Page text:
This week in Huntsville, Alabama, Vice President Mike Pence announced a literal moonshot: put Americans back on the moon within five years, four years earlier than NASA’s schedule. Now, NASA will have to bend over backward to ensure that the administration keeps its promises, which date back to 2017.
Pence told the audience that NASA Administrator Jim Bridenstine told him five minutes before his speech that NASA had a plan to return to the moon by 2028 and build a permanent outpost there — the likes of which have never been done before. But Pence, appearing to immediately process that fresh information, was unimpressed by NASA’s timeline. Within minutes, he seemingly calculated a new prediction (or perhaps he was eyeballing it a little) that NASA should cut that 2028 goal by nearly half.
Here’s Pence, per a White House transcript:
You know, after years of cost overruns and slipped deadlines, we’re actually being told that the earliest we can get back to the moon is 2028. Now, that would be 18 years after the SLS program was started and 11 years after the President of the United States directed NASA to return American astronauts to the Moon.
Ladies and gentlemen, that’s just not good enough. We’re better than that. It took us eight years to get to the Moon the first time, 50 years ago, when we had never done it before, and it shouldn’t take us 11 years to get back.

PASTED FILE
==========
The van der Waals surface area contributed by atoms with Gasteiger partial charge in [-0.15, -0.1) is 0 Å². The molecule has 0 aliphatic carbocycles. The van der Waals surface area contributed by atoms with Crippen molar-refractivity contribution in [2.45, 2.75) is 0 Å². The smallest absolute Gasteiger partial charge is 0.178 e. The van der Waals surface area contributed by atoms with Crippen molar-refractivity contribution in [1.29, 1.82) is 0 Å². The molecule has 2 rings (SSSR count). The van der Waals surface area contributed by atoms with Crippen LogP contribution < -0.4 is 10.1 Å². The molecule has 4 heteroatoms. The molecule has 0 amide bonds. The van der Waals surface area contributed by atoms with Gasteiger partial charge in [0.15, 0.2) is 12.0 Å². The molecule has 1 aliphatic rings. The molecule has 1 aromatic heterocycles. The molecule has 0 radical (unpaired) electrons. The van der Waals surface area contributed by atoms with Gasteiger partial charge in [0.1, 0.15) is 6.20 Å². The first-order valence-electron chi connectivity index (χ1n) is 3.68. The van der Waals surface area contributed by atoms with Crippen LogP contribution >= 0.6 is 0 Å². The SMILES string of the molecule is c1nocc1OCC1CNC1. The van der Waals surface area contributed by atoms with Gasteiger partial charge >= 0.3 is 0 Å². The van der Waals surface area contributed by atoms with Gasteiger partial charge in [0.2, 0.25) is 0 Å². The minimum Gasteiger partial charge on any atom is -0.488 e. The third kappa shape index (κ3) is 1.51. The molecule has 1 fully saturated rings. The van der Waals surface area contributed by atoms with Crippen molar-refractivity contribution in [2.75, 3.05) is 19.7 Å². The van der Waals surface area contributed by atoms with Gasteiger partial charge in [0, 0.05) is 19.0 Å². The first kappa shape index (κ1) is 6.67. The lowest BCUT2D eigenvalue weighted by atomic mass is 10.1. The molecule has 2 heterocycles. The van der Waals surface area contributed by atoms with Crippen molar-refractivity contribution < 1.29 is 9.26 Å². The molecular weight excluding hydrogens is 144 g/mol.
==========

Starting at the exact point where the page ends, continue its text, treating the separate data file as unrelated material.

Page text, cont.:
Later, Pence made the “five years” prediction.
And I’m here, on the President’s behalf, to tell the men and women of the Marshall Space Flight Center and the American people that, at the direction of the President of the United States, it is the stated policy of this administration and the United States of America to return American astronauts to the Moon within the next five years.
“In order to succeed, as the administrator will describe today, we must focus on the mission over the means,” Pence said later. “If our current contractors can’t meet this objective, then we’ll find ones that will.”
Pence’s speech characterizes NASA as a space agency that has the budget, technology, and personnel required to get humans back to the moon in five years, but his words also describe an agency slowed by complacency.